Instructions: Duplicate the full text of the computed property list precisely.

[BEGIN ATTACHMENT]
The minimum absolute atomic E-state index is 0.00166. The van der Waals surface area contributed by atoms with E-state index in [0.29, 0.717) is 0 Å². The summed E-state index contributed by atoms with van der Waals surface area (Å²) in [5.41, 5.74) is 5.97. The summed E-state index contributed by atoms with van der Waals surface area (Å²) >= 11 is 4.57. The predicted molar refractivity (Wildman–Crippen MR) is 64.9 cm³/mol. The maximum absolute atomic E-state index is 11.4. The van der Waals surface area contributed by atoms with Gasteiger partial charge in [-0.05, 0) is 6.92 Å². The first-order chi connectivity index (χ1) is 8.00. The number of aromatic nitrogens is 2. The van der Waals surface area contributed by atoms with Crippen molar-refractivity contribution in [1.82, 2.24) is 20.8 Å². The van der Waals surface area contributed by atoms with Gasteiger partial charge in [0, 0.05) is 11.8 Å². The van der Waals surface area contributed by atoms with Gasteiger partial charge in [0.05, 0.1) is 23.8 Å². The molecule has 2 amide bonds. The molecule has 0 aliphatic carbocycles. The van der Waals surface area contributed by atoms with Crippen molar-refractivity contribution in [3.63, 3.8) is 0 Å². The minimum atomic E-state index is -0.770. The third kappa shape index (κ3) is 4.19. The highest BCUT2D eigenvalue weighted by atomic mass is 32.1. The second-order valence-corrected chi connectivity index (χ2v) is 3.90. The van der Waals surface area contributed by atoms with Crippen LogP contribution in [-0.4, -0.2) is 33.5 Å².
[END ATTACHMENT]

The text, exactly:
The minimum absolute atomic E-state index is 0.00166. The van der Waals surface area contributed by atoms with E-state index in [0.29, 0.717) is 0 Å². The summed E-state index contributed by atoms with van der Waals surface area (Å²) in [5.41, 5.74) is 5.97. The summed E-state index contributed by atoms with van der Waals surface area (Å²) >= 11 is 4.57. The predicted molar refractivity (Wildman–Crippen MR) is 64.9 cm³/mol. The maximum absolute atomic E-state index is 11.4. The van der Waals surface area contributed by atoms with Gasteiger partial charge in [-0.05, 0) is 6.92 Å². The first-order chi connectivity index (χ1) is 8.00. The number of aromatic nitrogens is 2. The van der Waals surface area contributed by atoms with Crippen molar-refractivity contribution in [1.82, 2.24) is 20.8 Å². The van der Waals surface area contributed by atoms with Gasteiger partial charge in [0, 0.05) is 11.8 Å². The van der Waals surface area contributed by atoms with Gasteiger partial charge in [0.05, 0.1) is 23.8 Å². The molecule has 2 amide bonds. The molecule has 0 aliphatic carbocycles. The van der Waals surface area contributed by atoms with Crippen molar-refractivity contribution in [3.63, 3.8) is 0 Å². The minimum atomic E-state index is -0.770. The third kappa shape index (κ3) is 4.19. The highest BCUT2D eigenvalue weighted by atomic mass is 32.1. The second-order valence-corrected chi connectivity index (χ2v) is 3.90. The van der Waals surface area contributed by atoms with Crippen LogP contribution in [-0.4, -0.2) is 33.5 Å².